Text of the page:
The producer and distributors of Yunnan Baiyao, a traditional Chinese medicine, have been sued for failing to list all of the product's ingredients on the Chinese version of the label. A quick glance at the English label for exports to the US shows that one of their products contains Kusnezoff Monkshood root, a species of wolfsbane which is considered harmful and potentially fatal in excessive amounts.
Luo Qiulin, a lawyer from Hunan province, filed the lawsuit this week, accusing the manufacturer of failing to inform and respect consumer rights by deliberately withholding ingredients and their amounts on the packaging labels. Identical products have fully listed ingredients on the exported version, according to the state-run China National Radio.
This is the third time the company has come under fire for dubious practices. A lawyer named Zhao Yin from Beijing sued the firm in 2009 because of the allergic reaction he experienced after taking the medicine. The medicine had been wrongly prescribed because the ingredients had not been fully listed.
In 2003, a patient died after taking medicine prescribed ay First Affiliated Hospital of Jinan University in Guangzhou. A court ruled that the person's death was caused by Kusnezoff Monkshood root.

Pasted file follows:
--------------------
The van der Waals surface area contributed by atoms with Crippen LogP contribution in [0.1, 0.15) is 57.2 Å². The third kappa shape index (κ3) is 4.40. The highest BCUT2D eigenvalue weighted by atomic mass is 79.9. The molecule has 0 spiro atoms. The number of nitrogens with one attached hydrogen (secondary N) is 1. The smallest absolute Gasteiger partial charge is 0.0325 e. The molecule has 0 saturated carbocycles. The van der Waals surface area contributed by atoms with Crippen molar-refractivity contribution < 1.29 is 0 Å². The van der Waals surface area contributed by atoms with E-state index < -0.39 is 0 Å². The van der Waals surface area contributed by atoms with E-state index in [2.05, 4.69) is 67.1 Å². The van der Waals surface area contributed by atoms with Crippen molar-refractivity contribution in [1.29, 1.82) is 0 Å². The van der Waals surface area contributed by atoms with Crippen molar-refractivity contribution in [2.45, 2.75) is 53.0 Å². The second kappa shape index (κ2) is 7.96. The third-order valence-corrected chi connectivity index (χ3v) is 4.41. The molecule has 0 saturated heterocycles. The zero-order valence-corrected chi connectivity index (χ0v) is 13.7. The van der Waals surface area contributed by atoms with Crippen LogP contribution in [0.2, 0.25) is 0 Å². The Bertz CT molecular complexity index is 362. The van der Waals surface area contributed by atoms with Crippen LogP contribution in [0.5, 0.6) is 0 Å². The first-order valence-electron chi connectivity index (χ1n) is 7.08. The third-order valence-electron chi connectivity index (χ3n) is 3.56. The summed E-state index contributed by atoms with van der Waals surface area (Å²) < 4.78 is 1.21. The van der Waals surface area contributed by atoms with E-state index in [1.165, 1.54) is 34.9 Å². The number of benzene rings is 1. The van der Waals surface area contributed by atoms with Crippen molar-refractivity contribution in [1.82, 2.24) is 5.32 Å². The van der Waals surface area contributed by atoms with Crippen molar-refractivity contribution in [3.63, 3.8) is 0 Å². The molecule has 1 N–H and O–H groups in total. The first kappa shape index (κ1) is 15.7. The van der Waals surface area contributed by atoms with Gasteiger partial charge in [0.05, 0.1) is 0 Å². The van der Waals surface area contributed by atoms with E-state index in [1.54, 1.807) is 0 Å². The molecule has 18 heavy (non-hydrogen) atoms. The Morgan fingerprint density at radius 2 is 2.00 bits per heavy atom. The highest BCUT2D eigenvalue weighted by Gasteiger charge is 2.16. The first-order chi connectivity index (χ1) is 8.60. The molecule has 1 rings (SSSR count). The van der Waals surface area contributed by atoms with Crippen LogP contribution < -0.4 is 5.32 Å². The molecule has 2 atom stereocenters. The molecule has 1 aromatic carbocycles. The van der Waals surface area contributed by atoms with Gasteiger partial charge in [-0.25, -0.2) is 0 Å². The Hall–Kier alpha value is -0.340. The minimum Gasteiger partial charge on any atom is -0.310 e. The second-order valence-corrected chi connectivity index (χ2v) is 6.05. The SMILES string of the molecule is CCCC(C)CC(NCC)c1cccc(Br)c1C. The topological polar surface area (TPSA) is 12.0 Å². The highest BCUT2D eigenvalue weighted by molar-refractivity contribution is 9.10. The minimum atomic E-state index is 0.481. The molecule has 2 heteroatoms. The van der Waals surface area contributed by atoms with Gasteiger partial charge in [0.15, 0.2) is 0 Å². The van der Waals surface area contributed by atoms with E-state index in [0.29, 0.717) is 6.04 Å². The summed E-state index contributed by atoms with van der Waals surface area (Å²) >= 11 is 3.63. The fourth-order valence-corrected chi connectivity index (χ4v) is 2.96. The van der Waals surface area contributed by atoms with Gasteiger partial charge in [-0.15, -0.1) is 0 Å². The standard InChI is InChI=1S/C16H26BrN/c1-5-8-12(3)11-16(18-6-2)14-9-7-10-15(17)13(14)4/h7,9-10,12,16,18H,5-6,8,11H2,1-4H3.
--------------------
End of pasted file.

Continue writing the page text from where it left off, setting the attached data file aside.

The herb is also known as "intestine-slicing grass" in China, according to Jin Haijie, a director of Beijing University of Chinese Medicine Affiliated Huguosi Hospital. It contains an alkaloid that can harm the kidneys if taken in excessive amounts.
Yunnan Baiyao's medicines have been widely used since 1902 and are otherwise considered an effective treatment in reducing pains and treating rheumatism or joints pains, according to China National Radio.
The maker of Yunnan Baiyao said the medicine's ingredients are not allowed to be made public because they are a state secret. The website of State Food and Drug Administration showed that seven of the company's products were classified as "protected Chinese herbal medicines," in which Yunnan Baiyao and its capsules have been placed under protection since 1995 until 2015.
Jin said the ingredients of many Chinese traditional herbal medicines are undisclosed and protected. Whether they should be made public depends on local laws. Many of these medicines were passed down as family treasures through generations so that the families sometimes hide key ingredients to keep the medicine from being reproduced. A senior manager of Yunnan Baiyao said the company did not violate any laws and its US labels were a gesture of respect to US law and consumer habits, according to China National Radio.